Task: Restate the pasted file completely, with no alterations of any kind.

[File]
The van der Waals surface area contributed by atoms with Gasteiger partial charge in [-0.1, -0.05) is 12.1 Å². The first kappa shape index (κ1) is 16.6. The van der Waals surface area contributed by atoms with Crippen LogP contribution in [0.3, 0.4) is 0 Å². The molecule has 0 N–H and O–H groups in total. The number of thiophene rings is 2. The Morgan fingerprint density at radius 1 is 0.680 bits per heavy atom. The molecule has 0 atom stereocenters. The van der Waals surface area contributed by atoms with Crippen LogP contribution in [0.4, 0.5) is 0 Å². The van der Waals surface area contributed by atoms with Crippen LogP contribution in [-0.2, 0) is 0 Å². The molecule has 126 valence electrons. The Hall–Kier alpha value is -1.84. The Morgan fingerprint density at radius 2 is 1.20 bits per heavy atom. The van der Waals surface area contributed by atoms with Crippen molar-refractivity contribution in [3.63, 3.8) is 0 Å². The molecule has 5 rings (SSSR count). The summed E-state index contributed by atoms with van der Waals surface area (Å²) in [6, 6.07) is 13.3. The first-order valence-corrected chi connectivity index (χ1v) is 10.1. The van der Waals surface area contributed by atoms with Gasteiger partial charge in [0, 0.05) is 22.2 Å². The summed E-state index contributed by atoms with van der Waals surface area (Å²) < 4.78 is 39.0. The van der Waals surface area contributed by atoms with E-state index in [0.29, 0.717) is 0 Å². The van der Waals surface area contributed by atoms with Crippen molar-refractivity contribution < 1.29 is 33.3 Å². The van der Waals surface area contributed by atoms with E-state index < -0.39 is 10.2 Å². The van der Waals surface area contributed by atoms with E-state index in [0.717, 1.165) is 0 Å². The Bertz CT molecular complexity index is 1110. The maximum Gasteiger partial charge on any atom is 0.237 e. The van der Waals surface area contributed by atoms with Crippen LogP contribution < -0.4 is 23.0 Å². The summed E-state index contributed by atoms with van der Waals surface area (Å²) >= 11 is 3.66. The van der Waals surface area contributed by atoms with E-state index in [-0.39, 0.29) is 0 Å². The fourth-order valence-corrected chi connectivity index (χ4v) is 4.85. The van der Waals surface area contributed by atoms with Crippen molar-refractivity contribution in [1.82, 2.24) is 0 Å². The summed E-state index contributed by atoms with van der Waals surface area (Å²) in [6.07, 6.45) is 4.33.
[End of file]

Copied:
The van der Waals surface area contributed by atoms with Gasteiger partial charge in [-0.1, -0.05) is 12.1 Å². The first kappa shape index (κ1) is 16.6. The van der Waals surface area contributed by atoms with Crippen LogP contribution in [0.3, 0.4) is 0 Å². The molecule has 0 N–H and O–H groups in total. The number of thiophene rings is 2. The Morgan fingerprint density at radius 1 is 0.680 bits per heavy atom. The molecule has 0 atom stereocenters. The van der Waals surface area contributed by atoms with Crippen LogP contribution in [0.4, 0.5) is 0 Å². The van der Waals surface area contributed by atoms with Crippen LogP contribution in [-0.2, 0) is 0 Å². The molecule has 126 valence electrons. The Hall–Kier alpha value is -1.84. The Morgan fingerprint density at radius 2 is 1.20 bits per heavy atom. The van der Waals surface area contributed by atoms with Crippen molar-refractivity contribution in [3.63, 3.8) is 0 Å². The molecule has 5 rings (SSSR count). The summed E-state index contributed by atoms with van der Waals surface area (Å²) in [6, 6.07) is 13.3. The first-order valence-corrected chi connectivity index (χ1v) is 10.1. The van der Waals surface area contributed by atoms with Gasteiger partial charge in [0, 0.05) is 22.2 Å². The summed E-state index contributed by atoms with van der Waals surface area (Å²) < 4.78 is 39.0. The van der Waals surface area contributed by atoms with E-state index in [0.29, 0.717) is 0 Å². The van der Waals surface area contributed by atoms with Crippen molar-refractivity contribution < 1.29 is 33.3 Å². The van der Waals surface area contributed by atoms with E-state index < -0.39 is 10.2 Å². The van der Waals surface area contributed by atoms with E-state index in [0.717, 1.165) is 0 Å². The Bertz CT molecular complexity index is 1110. The maximum Gasteiger partial charge on any atom is 0.237 e. The van der Waals surface area contributed by atoms with Crippen LogP contribution < -0.4 is 23.0 Å². The summed E-state index contributed by atoms with van der Waals surface area (Å²) >= 11 is 3.66. The van der Waals surface area contributed by atoms with E-state index in [-0.39, 0.29) is 0 Å². The fourth-order valence-corrected chi connectivity index (χ4v) is 4.85. The van der Waals surface area contributed by atoms with Crippen molar-refractivity contribution in [1.82, 2.24) is 0 Å². The summed E-state index contributed by atoms with van der Waals surface area (Å²) in [6.07, 6.45) is 4.33.